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I've recently checked out some reviews of potential employers on sites like JobVent, Telonu, and Glassdoor. The reviews tend to skew negative as might be expected, so I'm wondering how useful they are for job expectations and a metric of morale in the company?

What I've seen in a couple different interviews seems to be very different than what I'm reading online.

If you checked out a company online before taking a job with a fair number of negative reviews, how did it work out for you?

(If it makes a difference, remember to log out to answer anonymously).

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closed as off topic by Hans Olsson, Paul Sasik, Michael Myers May 2 '12 at 17:28

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Stack Overflow is not a career advice site. You might be interested in either or – Roger Pate May 20 '10 at 14:45
up vote 2 down vote accepted

The problem with (publicly-)anonymous reviews on the internet is that they are particularly appealing to those with an ax to grind.

I think they are useful for learning about specific issues (e.g., lots of reviews mentioning long work hours or management pressure) but not for any actual numeric values.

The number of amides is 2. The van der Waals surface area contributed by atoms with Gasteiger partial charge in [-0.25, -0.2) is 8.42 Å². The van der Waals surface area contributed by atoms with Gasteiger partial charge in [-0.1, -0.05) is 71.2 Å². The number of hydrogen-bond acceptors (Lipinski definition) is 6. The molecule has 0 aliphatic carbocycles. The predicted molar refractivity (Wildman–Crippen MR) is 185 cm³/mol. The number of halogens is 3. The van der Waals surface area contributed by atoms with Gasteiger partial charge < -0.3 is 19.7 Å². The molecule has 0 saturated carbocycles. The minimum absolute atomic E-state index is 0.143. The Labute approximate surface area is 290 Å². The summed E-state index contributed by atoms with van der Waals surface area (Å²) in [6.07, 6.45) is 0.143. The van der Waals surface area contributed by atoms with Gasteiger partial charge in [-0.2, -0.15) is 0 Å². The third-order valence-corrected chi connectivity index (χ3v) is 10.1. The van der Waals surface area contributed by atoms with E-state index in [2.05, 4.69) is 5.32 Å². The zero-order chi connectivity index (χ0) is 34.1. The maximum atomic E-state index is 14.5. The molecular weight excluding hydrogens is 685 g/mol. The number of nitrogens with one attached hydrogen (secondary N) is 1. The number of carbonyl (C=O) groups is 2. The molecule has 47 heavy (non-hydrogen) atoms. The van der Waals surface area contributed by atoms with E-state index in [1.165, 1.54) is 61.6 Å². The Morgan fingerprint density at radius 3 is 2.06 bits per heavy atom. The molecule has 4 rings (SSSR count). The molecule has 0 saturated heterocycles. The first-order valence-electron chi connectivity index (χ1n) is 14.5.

In addition, smaller companies rarely have reviews, while larger corporations have so many subgroups, divisions, and sites that the likelihood of the review applying to your position is minimal.

If you want the inside scoop, you probably need to talk to somebody who worked there (not just interviewed). If it's a big enough company, Facebook or LinkedIn may be your best resource to find such a person as you can search for alumni of your alma mater, etc.

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I usually do this sort of thing as part of the interview process - online reviews can be skewed in that the employer might add false positive reviews, and knocked-back applicants will add false-negatives. If I want to see if I'm going to fit in at a company, I do this during the interview. I ask questions (not just of the person interviewing me) in order to get a feel for how sociable / happy / on-edge the other employees are.

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I was surprised at how useful it was to ask the interviewers (fellow engineers) what they'd change about the company. It was like opening a release valve... I got very honest answers that really reflected the frustrations they felt - but I could also tell that the source of the frustration was a deep investment in the success of the company.

The problem with review sites like those is that if your company is small, it won't be on there, and if it's large, the complaints aired may not be relevant to the specific group you're interviewing with.

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